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Canada optimistic about Japan's mad cow move

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Well-known member
Feb 10, 2005
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Canada optimistic about Japan's mad cow move
CTV.ca News Staff

Japan is relaxing its domestic standards when it comes to testing for mad cow disease, and that could be good news for Canadian cattle producers.

"Right from the beginning, Japan has been very clear - do what we do," said Ted Haney, president of the Canadian Beef Export Federation, on Monday.

Japan's Food Safety commission determined that exempting cattle aged 20 months or younger from tests for the brain-wasting illness wouldn't affect the safety of that country's food supply.

Scientists don't believe the prions associated with mad cow disease accumulate in cattle below that age threshold.

That ruling paves the way for the Japanese government to consider resumption of beef imports from the U.S. and Canada.

Haney estimated that Japan is a beef market worth an estimated $160 to $240 million per year for Canadian cattle producers.

Dennis Laycraft of the Canadian Cattlemen's Association also pronounced the move as good news.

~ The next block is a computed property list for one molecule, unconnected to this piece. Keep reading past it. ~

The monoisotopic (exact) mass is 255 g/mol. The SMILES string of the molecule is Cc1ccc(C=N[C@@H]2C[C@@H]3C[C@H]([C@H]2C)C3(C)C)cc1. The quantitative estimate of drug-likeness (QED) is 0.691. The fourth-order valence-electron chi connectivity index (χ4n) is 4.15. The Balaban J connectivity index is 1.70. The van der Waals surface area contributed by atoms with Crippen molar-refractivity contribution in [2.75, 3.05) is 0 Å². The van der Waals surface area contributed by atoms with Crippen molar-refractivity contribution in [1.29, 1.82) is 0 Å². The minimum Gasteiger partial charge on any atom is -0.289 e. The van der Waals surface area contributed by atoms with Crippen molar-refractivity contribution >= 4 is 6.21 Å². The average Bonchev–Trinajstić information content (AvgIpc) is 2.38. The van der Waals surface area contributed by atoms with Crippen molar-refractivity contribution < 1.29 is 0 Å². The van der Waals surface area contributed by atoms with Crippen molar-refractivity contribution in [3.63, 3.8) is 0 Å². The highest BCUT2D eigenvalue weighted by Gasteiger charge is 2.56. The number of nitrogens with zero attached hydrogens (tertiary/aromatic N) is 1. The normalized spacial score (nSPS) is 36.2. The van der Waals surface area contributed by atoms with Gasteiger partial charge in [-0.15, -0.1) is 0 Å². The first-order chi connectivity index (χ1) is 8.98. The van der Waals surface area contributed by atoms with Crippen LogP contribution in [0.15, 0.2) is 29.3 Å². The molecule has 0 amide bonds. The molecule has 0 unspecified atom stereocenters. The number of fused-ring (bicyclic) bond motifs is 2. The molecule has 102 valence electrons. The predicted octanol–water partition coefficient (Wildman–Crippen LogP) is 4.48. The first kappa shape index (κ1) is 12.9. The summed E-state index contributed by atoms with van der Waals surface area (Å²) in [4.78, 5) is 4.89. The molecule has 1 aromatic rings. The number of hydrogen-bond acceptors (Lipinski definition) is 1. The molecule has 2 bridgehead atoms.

Japan stopped importing beef from Canada when a single case of mad cow disease was discovered on an Alberta farm in May 2003.

Two more cases were discovered earlier this year.

Fifteen months ago, the U.S. was cut off from the Japanese market after an infected cow was detected. That animal had Canadian origins.

The two countries reached an agreement in October 2004 to resume imports of American cattle younger than 21 months.

Japan instituted a policy of testing all animals for bovine spongiform encephalopathy after it discovered its first case of the disease in October 2001.

Beef sales there plunged over fears of contracting variant Creutzfeldt-Jakob Disease, the human form of mad cow. It has since diagnosed 16 cases of the disease.

Even though the commission has ruled to soften testing requirements, actually commencing imports again could take months.

The U.S. situation

Japan is small potatoes for Canadian beef producers compared to the U.S. beef market.

While the border was to open to Canadian cattle on March 7, a Montana judge nixed that idea in response to a motion launched by R-CALF, a U.S. cattle industry lobby group.

An appeal of that decision is to be heard on July 27.

When that happens, the U.S. Department of Agriculture doesn't want the National Meat Association taking part.

The department argued the association would offer no new evidence and would unnecessarily complicate things.

With files from The Associated Press

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